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Sermon on a T-Shirt

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This week is the kickoff of football season. Many of us know which Sundays we need to get out of church early to catch the 12 o’clock football game. Many more have dug out their football bling—the hats, the t-shirts, and the jerseys of our favorite teams. What we do, who we are, (of course) goes much deeper than what we wear. Yet articles of clothing have come to mean something more than a friendly(ish) sports game.

You know what I am talking about. When a red baseball cap with 4 words emblazoned on it becomes a rallying cry. When a green jacket with the phrase “I don’t really care, do U?” is worn, we bristle and talk about the potential underlying meaning. When the swoosh on a tennis shoe suddenly becomes the face of a struggle… images around us become something. A movement.

As we celebrate the United Church of Christ’s Disabilities Ministries today, I would venture to say that this t-shirt is a t-shirt of the resistance for those who seek more, but often just get the crumbs thrown under the table. With the UCC cross on the right, the large letters representing “United Church of Christ Disabilities Ministry” is “a nod to large print as part of accessibility for persons with visual impairments.” Below that are five icons representing “various disabilities”:

  • In the red box is the word for “I love you” in American Sign Language, “as an aspect of accessibility and inclusion as well as a reminder that God loves persons with disability….
  • The second icon is a box with no symbol which signifies all known disabilities unable to be included in (the) logo design due to space limitations, as well as disabilities that do not have a known associated symbol; it is a reminder that God has created more than we can anticipate.
  • The third icon includes a human head with the brain highlighted. This symbolizes disabilities related to the brain including mental health related disabilities, developmental disabilities, and intellectual disabilities. It is a reminder that we are all “fearfully and wonderfully made” (Psalm 139:14).
  • The fourth icon is of a human figure in a racing wheelchair. This icon was developed by disability activists… for the public domain as a means of challenging traditional ideas of disability…
  • The fifth and final icon is the icon for hidden, or invisible, disabilities. You cannot see, or discern, invisible disabilities by looking at individuals who have them.  People with invisible disabilities are often marginalized for not appearing ‘disabled’. This reminds us that only God sees all things.”[1]

Images around us become something. A movement.

What we need is a prophet. A prophet in the tradition of Isaiah.  The book of Isaiah as we know it in the bible is a collection of writings over time, most likely from three different people. Today the prophet that speaks to us is the Second Isaiah. Susan Ackerman tells us that, “Second Isaiah wrote nearly two hundred years after First Isaiah, ca. 540 B.C.E. The people of this time had witness a calamity of almost incomprehensible proportions: the fall of Judah and Jerusalem… at the hands of the Babylonian empire.”[2]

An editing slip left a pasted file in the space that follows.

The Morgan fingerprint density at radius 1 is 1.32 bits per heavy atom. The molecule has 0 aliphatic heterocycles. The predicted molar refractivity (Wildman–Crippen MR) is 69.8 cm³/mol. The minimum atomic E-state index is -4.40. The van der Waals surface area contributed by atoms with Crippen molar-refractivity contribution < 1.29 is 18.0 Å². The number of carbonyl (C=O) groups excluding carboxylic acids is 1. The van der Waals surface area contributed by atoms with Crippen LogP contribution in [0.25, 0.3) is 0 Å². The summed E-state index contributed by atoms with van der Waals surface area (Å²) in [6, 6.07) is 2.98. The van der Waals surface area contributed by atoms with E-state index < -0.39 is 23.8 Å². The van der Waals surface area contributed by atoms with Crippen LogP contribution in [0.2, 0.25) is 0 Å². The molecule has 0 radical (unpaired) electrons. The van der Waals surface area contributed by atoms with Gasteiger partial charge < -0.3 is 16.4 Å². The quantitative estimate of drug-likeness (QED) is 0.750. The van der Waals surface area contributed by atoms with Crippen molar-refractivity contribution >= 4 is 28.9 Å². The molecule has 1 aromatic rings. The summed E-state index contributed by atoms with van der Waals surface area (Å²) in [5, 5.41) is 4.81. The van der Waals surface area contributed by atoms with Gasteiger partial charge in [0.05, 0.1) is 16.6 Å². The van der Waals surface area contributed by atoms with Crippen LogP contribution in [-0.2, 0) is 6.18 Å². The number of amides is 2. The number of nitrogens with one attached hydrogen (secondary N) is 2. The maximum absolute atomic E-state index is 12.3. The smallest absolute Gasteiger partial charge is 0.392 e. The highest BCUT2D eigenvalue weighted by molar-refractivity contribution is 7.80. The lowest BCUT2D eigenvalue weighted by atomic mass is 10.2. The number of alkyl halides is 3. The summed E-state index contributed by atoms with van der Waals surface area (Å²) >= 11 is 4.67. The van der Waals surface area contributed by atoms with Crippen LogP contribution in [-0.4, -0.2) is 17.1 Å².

Isaiah writes in images of hope and transformation:

The eyes of people who are blind shall be opened,
The ears of people who are deaf unstopped;
Those who cannot walk, or have challenges walking shall leap like a deer,

The people who cannot use speech to communicate will sing for joy.
Instead of the hot, dry sand of the desert, there will be an oasis of cool pools and beautiful springs. (Isaiah 7:5-6, adapted from the NRSV)

This is, as Ackerman notes, is “a promise of restoration.”[3]

Throughout the year, we have mainly been hanging out in the book of Mark. Before today, we were with Jesus in familiar places: Jerusalem, Nazareth, along the Sea of Galilee. But suddenly today, we are not in Galilee. We are not in predominately Jewish territory. We are waaaay north, in the land of the Gentiles.[4] This is not Jesus’ home turf. Here Jesus is an outsider, as is the unnamed woman who challenges Jesus’ understanding of his ministry. Mary Ann Tolbert describes this woman as “…a Phoenician from Syria (even farther north than Tyre)… a Gentile or a ‘Greek’ (deeply Hellenized)… to this foreign woman, Jesus expresses his refusal to… her request (with) a disdainful metaphor, which compares her and her daughter to little dogs who are not to be fed the children’s bread.”[5]

And this woman expertly utilizes the images around her to become an individual with worth and dignity. A transformation from the unseen, to small, hopeful crumbs scattered on the floor—to a person fully and radically welcomed into God’s story. This woman boldly steps into forbidden space. Tolbert lifts up the woman who “dare(d) to approach a strange man in behalf of her family, (this) was an unconventional and, evidently to Jesus, (an) unacceptable act…drawing both Jesus’ refusal and his disdain.”[6] But this woman caught Jesus in his own teachings: “Jesus has already taught others that religious customs should not stand in the way of doing good for those in need. “ Now she teaches him “… that social conventions should not (stand in the way) either.”[7]